The U.S. killed the leader of a network of al-Qaeda operatives in Syria intent on attacking Americans, the Pentagon said Tuesday.
“Muhsin al-Fadhli, a longtime al-Qaeda operative, was killed in a kinetic strike July 8 while traveling in a vehicle near Sarmada, Syria,” Captain Jeff Davis, a Defense Department spokesman, said in a statement. “Al-Fadhli was the leader of a network of veteran al-Qaeda operatives, sometimes called the Khorasan Group, who are plotting external attacks against the United States and our allies.”
He was killed in a targeted drone strike, and the announcement of his death was withheld until his identification was reliably confirmed, according to a U.S. official who asked not to be identified discussing details of the strike.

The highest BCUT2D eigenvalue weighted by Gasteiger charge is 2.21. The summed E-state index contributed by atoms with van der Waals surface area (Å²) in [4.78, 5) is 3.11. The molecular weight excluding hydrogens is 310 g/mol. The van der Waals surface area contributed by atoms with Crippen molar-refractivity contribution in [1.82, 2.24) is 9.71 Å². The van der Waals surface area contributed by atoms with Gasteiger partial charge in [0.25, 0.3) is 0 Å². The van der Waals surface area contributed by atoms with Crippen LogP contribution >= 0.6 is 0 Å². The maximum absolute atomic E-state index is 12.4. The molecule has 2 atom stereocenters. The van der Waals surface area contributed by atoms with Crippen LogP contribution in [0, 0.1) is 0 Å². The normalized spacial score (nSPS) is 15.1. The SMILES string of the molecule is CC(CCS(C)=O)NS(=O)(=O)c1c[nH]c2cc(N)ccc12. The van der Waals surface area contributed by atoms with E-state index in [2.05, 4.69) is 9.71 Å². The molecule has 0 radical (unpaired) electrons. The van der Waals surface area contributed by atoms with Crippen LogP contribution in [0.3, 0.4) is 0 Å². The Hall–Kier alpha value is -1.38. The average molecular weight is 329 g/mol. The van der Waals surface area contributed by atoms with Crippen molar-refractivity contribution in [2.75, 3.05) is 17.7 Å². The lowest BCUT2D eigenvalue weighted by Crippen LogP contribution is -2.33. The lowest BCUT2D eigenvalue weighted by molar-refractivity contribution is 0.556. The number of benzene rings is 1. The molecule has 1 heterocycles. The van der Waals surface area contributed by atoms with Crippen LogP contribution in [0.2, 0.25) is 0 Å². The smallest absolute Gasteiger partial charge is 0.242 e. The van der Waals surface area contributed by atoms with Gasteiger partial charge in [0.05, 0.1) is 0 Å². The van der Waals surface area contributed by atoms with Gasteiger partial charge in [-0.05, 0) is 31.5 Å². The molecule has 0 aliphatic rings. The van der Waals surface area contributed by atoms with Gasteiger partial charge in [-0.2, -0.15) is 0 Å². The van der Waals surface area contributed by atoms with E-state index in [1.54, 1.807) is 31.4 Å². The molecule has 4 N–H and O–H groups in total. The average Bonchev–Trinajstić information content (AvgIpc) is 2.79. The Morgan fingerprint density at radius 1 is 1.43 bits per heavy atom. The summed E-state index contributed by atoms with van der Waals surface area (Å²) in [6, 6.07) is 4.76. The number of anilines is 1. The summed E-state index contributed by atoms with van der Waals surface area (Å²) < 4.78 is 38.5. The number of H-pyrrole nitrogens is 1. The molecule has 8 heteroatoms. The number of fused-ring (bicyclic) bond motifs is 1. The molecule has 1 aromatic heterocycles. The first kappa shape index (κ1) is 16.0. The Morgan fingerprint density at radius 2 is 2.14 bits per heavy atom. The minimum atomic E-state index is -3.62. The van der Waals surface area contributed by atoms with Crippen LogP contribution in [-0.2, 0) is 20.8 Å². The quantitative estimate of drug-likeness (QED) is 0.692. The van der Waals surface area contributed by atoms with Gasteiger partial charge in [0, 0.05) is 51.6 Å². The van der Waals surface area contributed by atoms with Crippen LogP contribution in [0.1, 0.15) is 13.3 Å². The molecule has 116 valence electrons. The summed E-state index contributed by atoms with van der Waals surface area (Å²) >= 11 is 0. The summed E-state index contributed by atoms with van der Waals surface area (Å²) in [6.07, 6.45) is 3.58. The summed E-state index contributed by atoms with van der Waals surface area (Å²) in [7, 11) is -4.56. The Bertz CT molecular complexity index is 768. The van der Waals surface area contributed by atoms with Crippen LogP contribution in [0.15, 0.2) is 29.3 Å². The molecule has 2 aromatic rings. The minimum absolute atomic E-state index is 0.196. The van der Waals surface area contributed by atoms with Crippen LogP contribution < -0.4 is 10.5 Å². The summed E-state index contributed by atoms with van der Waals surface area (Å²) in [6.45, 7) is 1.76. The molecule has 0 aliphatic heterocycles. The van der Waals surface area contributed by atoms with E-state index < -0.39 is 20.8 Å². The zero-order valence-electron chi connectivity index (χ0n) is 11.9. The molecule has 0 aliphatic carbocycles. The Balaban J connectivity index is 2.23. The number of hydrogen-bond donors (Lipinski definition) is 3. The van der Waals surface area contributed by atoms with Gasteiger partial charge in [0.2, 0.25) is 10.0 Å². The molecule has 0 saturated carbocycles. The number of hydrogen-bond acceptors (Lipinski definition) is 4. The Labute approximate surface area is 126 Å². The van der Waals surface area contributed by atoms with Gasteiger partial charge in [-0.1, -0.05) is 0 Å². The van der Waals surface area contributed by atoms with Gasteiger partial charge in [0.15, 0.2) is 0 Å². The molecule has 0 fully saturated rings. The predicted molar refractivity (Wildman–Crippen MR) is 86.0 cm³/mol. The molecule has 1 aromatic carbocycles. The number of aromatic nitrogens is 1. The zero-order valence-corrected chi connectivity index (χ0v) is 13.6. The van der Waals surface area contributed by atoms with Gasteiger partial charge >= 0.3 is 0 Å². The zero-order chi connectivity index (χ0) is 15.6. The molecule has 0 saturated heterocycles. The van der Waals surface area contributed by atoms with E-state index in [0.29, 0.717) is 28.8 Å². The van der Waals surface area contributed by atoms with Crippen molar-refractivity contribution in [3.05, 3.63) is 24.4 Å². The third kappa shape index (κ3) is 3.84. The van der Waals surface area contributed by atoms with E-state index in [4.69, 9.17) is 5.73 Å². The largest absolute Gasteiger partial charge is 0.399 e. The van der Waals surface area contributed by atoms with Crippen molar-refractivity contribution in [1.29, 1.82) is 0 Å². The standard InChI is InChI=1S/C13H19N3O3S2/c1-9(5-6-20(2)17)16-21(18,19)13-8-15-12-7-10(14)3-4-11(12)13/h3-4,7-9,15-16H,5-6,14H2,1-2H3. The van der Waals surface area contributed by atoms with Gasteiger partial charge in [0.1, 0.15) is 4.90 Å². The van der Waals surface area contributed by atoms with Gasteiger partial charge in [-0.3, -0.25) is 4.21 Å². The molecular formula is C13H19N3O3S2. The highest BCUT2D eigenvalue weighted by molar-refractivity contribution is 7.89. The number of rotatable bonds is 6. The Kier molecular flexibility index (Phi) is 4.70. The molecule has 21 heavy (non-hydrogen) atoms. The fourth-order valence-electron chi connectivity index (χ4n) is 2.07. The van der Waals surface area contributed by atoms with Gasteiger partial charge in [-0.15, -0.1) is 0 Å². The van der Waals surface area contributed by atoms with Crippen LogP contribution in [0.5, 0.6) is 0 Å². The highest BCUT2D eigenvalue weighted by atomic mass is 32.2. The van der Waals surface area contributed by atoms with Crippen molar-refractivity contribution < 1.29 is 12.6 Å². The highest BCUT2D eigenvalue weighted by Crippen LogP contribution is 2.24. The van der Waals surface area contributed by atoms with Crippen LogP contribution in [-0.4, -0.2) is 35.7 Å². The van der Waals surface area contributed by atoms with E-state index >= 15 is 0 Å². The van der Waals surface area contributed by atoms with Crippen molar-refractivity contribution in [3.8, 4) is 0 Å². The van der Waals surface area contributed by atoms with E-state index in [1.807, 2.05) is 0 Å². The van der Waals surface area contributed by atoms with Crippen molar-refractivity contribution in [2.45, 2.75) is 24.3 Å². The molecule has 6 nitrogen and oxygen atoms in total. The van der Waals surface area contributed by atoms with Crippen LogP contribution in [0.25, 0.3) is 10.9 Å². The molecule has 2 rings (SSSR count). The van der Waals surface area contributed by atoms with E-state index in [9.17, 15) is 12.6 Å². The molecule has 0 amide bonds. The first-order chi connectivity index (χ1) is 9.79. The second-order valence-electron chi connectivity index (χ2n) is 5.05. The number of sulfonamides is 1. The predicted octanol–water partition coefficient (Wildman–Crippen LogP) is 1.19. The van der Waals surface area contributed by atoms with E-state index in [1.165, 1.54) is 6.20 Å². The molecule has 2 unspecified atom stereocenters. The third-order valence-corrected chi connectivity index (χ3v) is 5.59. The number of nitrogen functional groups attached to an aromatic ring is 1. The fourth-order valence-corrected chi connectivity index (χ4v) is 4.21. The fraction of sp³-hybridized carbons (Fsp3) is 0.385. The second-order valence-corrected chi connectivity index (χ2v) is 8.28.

Al-Fadhli was one of the few trusted al-Qaeda leaders who received advance word of the Sept. 11, 2001, attacks on the U.S., according to the announcement from the Pentagon. It said he also was involved in terrorist assaults in October 2002, including against U.S. Marines on Faylaka Island in Kuwait and on the French ship MV Limburg.
Last year, in the opening days of U.S.-led airstrikes against Islamic State terrorists who seized a swath of Iraq and Syria, the U.S. said that it also had used Tomahawk missiles to strike the little-known faction it called the Khorasan Group.
While some experts on terrorism said they knew little about such an al-Qaeda faction or the threat it posed, U.S. intelligence officials said they viewed it as especially dangerous because it was focused on attacking America and Europe.
The group was said to have links to al-Qaeda in the Arabian Peninsula’s leading bomb designer in Yemen, Ibrahim al-Asiri, whose specialty is said to be explosives designed into clothing and implanted in the human body.